AOL Tries to Head Off behavioural Targeting Storm: Meet Mr. Penguin

AOL (TWX) is intelligently trying to head off a consumer-protection firestorm about behavioural targeting before it gets started–by creating a cute cartoon penguin to explain “tracking” to mainstream consumers.

Louise Story at the NYT previews AOL’s forthcoming video ads in storyboard form. Here’s a taste below:

Will AOL’s proactive strategy work? Maybe. But at the very least we expect to see Congress and consumer-watchdog groups make a lot of headline hay out of behavioural targeting before the practice becomes widely accepted.

Louise Story’s accompanying article provides an in-depth look at how much information is collected about web users that web users don’t have a clue about. Yahoo alone, Louise says, has an average of 811 information-collection events per user per month.

This information, of course, isn’t about people so much as it is about IP addresses and browsers, but when watchdog groups start making a concerted effort to alarm everyone, the data collection will still freak people out.

Louise ends her story, for example, with an ominous data point:

A study of California adults last year found that 85 per cent thought sites should not be allowed to track their behaviour around the Web to show them ads, according to the Samuelson Law, Technology & Public Policy Clinic at the University of California at Berkeley, which conducted the study.

Put another way, almost 9 out of 10 adults said that what most of the big web media companies are already doing–and, in some case, are counting on to boost ad rates–should be illegal.

At the very minimum, we expect to see televised Congressional hearings on this topic–at which Jerry Yang, Randy Falco, Steve Ballmer, and others will be hauled in front of cameras and asked to justify themselves. If the companies are lucky, the hearings won’t amount to anything, and the companies will be allowed to continue their behavioural targeting (perhaps with beefed up disclosure). If the companies aren’t lucky, however, Congress will restrict what they can do, which could hurt their future revenue growth.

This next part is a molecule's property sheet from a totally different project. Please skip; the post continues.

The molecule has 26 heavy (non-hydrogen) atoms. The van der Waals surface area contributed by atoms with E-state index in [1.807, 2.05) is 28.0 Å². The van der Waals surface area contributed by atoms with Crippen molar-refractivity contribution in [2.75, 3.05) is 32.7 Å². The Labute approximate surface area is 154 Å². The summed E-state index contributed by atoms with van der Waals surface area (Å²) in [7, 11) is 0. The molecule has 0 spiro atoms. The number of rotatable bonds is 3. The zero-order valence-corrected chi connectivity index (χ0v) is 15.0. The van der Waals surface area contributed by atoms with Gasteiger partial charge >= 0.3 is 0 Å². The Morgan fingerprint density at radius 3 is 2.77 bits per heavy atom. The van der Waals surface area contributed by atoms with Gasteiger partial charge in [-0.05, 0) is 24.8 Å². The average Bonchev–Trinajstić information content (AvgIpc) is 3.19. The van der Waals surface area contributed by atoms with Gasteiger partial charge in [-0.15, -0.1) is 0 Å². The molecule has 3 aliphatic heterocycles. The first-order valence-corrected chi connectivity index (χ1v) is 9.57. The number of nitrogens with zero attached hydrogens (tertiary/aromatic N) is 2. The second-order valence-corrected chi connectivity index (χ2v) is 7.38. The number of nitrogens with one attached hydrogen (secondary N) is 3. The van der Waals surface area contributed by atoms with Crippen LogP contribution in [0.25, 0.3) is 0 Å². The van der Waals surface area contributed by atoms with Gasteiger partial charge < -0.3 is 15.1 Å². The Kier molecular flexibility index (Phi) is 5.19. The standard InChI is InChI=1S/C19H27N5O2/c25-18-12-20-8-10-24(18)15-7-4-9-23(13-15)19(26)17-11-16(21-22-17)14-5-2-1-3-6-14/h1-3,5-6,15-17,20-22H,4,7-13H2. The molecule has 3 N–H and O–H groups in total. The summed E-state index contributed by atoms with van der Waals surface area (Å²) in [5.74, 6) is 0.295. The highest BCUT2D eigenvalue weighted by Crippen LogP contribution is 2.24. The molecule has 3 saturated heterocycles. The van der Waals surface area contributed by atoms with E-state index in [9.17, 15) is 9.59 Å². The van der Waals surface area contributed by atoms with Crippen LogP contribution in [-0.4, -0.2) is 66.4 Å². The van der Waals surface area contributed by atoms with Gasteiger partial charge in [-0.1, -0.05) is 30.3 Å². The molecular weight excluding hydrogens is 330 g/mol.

Who’s most exposed?

AOL. The whole Platform A network strategy is predicated on using Tacoda and other companies to improve CPMs via behavioural targeting.



One company that isn’t particularly exposed, interestingly, is Google. As far as we know, Google does not (at least not yet) track users elsewhere on the web. This will allow it to take the high road in any behavioural flap, and it will also make its competitors look sleazy.

See Also:
So This is behavioural Targeting? Spooky
The Coming behavioural Targeting Storm–Or Why Google Didn’t Buy Tacoda
Good news: AOL/Tacoda’s Platform Strategy Could Materially Boost Revenue

Business Insider Emails & Alerts

Site highlights each day to your inbox.

Follow Business Insider Australia on Facebook, Twitter, LinkedIn, and Instagram.